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US Light Vehicle Sales in January Not as Bad as Feared: Frost & Sullivan

February 5, 2001

January 2001 was a better month for light vehicle sales than some had feared, according to a new Frost & Sullivan report from automotive analyst Joerg Dittmer.

The daily selling rate (DSR) for light vehicles dropped to 45,097 in January 2001, down 6.7 percent from strong sales in January 2000. The DSR was up 3.0 percent compared to January 1999, a year that also saw strong sales.

Demand for light vehicles tends to be slow in January. Adjusting for seasonality, the DSR was 55,828 in January 2001, or 16.7 million at an annual rate. Although this is below the 17.4 million units sold in 2000, it falls only slightly short of the 16.9 million sold in 1999.

Minivans Losing Popularity?

The relative slowing of overall vehicle demand is attributed to a weakening economy. According to Dittmer, given the negative economic signs seen in recent months, the question is not “Why are vehicle sales slowing?”, but rather “Why are sales not slowing more?”

"Possibly demand is shifting to more modest vehicles – instead of deferring purchases, vehicle buyers may be choosing less-expensive vehicles," Dittmer said.

Family cars increased their share in January, while minivans appear to be losing favor. Demand for sport utility vehicles, however, is holding up well. Overall, light trucks may be losing share to cars.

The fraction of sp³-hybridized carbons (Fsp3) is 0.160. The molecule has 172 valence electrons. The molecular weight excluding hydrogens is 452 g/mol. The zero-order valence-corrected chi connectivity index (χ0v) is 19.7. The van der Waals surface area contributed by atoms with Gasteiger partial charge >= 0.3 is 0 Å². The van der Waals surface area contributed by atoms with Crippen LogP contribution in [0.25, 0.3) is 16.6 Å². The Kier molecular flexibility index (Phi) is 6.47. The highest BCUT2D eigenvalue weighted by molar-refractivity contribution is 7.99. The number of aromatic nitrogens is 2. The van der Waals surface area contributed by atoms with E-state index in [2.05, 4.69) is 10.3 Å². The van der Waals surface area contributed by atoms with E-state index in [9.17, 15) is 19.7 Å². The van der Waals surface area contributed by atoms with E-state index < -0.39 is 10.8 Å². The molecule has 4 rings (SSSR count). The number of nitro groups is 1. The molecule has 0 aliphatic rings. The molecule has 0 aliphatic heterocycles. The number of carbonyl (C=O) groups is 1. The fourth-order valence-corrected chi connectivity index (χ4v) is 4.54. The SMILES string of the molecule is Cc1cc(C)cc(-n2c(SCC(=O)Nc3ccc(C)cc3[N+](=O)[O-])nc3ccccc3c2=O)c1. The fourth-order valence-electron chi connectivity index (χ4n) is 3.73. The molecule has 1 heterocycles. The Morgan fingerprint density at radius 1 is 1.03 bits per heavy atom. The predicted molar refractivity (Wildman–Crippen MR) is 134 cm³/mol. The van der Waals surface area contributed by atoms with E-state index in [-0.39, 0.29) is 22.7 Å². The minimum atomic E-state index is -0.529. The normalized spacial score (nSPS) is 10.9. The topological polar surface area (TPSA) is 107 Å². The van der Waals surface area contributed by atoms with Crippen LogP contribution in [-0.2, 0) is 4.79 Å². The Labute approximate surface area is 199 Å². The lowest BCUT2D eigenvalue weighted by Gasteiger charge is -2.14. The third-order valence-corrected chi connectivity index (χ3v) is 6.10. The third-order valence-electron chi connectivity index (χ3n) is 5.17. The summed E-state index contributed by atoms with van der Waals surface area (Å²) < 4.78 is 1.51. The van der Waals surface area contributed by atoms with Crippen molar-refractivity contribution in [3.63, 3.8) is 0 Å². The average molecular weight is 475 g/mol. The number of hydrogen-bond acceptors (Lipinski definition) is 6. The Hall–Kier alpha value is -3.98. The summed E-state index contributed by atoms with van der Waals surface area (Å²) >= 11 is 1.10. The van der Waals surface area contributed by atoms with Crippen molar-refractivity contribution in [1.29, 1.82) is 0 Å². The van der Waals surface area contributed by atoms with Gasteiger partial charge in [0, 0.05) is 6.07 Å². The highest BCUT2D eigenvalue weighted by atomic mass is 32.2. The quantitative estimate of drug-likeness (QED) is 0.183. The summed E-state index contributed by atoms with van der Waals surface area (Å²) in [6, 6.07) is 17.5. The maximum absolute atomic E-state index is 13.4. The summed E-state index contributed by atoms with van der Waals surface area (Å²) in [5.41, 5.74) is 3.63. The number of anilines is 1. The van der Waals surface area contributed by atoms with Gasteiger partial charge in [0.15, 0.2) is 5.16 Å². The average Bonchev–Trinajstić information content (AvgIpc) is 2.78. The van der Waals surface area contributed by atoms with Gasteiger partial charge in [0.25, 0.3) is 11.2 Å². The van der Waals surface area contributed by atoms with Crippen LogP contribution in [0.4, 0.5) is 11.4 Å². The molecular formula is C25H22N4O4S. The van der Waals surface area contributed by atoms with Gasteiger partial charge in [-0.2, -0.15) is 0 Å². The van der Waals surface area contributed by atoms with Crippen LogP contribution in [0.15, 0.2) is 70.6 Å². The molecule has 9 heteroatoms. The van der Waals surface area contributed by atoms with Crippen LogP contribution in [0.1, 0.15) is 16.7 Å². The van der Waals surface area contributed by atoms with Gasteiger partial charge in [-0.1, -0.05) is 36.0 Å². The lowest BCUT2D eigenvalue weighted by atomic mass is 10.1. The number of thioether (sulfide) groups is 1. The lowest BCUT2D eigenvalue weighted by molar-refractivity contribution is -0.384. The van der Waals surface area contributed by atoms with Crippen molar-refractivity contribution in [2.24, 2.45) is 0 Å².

North American Nameplates Recover Share

North American nameplates recovered market share in January, rising to 63.7 percent, according to Frost & Sullivan. However, this came after a low of 61.0 percent in December.

Similarly, North American-made vehicles recovered share, rising to 81.9 percent of unit sales in January after a low of 80.4 percent share in December. Many foreign-nameplate vehicles are now made in North America.

Outlook for 2001

The mood on the economy has swung from too optimistic to too pessimistic, according to Dittmer. While light vehicle sales have slowed from the hot pace of early 2000, sales of 16-plus million units in 2001 still would be respectable.

The Frost & Sullivan forecast calls for sales of 16.2 million units, which would make 2001 the third-best year on record (after 2000 and 1999). The only other year in which US light vehicle sales exceeded 16.0 million units was 1986.

Sales are expected to be slightly above the long-term trend line in 2001, but are then expected to drop below the trend line for two years before recovering.

For a comprehensive view of the U.S. Automotive Productions & Sales Databases contact Rolf Gatlin at 210-348-1017 or e-mail [email protected] and reference Frost & Sullivan report #9803-18.

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